Historical artefacts like moa bones can be dated using a technique that measures the activity of the radioisotope carbon-14 still present in the sample.
By comparing this with a modern standard, an estimate of the calendar age of the artefact can be made.
This allows corrections to be made on radiocarbon dates in order to produce more accurate dates.
Radiocarbon dating, or carbon-14 dating, can be used to date material that had its origins in a living thing as long as the material contains carbon.
Fiona is wearing an aspirator because of the carcinogenic properties of benzene.
Special silica glass vials are used to contain the mixture of benzene and PBD.
The scintillator chemical butyl-PBD picks up each decay event and emits a tiny flash of light that the spectrometer is programmed to detect and count.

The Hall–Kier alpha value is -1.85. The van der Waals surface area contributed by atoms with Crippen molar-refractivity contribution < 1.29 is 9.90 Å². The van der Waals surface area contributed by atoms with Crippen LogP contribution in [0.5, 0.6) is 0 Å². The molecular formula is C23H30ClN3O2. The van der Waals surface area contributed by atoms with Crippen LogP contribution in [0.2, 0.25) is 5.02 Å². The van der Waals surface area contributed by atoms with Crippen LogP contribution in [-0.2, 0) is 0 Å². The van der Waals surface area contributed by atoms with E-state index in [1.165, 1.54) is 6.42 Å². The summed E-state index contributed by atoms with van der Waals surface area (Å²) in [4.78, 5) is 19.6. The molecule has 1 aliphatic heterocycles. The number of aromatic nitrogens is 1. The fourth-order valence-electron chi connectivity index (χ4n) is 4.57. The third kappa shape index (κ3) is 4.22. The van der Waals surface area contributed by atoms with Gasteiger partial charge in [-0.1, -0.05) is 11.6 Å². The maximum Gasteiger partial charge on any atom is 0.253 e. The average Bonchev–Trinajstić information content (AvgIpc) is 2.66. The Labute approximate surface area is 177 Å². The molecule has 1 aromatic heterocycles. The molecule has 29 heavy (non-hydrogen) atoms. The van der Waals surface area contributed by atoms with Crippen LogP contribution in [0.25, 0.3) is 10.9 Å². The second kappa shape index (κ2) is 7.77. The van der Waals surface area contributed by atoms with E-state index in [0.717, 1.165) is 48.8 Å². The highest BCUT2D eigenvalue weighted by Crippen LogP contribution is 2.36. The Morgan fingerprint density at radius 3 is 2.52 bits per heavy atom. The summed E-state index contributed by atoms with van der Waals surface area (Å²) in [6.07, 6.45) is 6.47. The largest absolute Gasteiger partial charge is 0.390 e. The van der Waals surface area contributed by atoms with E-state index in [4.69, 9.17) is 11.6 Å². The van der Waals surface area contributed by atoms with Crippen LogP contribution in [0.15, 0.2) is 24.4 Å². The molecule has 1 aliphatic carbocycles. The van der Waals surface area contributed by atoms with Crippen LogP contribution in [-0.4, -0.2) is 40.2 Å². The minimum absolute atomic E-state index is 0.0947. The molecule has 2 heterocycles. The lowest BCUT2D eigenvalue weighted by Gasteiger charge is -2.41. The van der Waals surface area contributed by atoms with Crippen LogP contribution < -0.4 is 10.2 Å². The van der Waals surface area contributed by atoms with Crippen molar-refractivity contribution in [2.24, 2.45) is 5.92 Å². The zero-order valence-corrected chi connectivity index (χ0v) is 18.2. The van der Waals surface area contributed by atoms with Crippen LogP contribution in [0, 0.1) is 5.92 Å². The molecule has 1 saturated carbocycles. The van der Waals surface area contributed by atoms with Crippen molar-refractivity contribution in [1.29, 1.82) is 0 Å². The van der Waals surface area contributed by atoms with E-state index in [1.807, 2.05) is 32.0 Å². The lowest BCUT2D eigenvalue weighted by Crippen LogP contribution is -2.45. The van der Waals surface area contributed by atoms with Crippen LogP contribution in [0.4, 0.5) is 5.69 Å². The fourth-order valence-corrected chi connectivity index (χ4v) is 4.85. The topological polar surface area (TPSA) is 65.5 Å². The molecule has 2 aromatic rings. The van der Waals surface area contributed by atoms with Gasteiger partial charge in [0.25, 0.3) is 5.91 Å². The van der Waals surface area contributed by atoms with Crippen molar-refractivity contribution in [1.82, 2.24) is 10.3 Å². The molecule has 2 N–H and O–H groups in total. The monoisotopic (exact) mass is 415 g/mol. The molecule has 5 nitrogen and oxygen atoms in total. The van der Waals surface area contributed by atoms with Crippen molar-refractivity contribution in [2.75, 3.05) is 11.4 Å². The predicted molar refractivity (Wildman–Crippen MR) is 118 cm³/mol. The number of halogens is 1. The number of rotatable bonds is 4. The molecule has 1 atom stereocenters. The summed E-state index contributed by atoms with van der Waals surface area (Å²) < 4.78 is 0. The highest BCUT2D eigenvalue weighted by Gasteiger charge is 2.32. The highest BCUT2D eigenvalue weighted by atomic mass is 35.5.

In addition to the moa sample, control samples are also measured at the same time.The silica glass vials are loaded into the liquid scintillation spectrometer.The C-14 atoms present in the benzene decay at a certain rate.To obtain a calendar age for the sample, this radiocarbon age needs to be compared against samples of known age by means of a calibration curve using a specially designed computer software application.This application uses a terrestrial calibration curve to calculate the calendar age.All air is evacuated from the vacuum line because it has C-14 in it and is a potential contaminant.